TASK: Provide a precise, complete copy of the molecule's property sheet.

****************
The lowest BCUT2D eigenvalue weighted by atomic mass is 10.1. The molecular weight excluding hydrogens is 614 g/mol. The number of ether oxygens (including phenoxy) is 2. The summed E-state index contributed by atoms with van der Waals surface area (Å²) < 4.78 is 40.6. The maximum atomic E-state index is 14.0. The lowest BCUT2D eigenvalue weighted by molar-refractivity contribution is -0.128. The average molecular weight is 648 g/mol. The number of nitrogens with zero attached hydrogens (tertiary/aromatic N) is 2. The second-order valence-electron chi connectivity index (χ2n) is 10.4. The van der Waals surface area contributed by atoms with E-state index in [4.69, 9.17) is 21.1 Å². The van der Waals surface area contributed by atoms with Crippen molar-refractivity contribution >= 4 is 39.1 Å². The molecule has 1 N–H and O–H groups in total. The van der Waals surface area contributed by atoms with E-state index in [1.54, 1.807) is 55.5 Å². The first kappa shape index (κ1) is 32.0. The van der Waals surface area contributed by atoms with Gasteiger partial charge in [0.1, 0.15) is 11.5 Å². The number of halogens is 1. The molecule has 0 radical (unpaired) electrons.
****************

The lowest BCUT2D eigenvalue weighted by atomic mass is 10.1. The molecular weight excluding hydrogens is 614 g/mol. The number of ether oxygens (including phenoxy) is 2. The summed E-state index contributed by atoms with van der Waals surface area (Å²) < 4.78 is 40.6. The maximum atomic E-state index is 14.0. The lowest BCUT2D eigenvalue weighted by molar-refractivity contribution is -0.128. The average molecular weight is 648 g/mol. The number of nitrogens with zero attached hydrogens (tertiary/aromatic N) is 2. The second-order valence-electron chi connectivity index (χ2n) is 10.4. The van der Waals surface area contributed by atoms with E-state index in [4.69, 9.17) is 21.1 Å². The van der Waals surface area contributed by atoms with Crippen molar-refractivity contribution >= 4 is 39.1 Å². The molecule has 1 N–H and O–H groups in total. The van der Waals surface area contributed by atoms with E-state index in [1.54, 1.807) is 55.5 Å². The first kappa shape index (κ1) is 32.0. The van der Waals surface area contributed by atoms with Gasteiger partial charge in [0.1, 0.15) is 11.5 Å². The number of halogens is 1. The molecule has 0 radical (unpaired) electrons.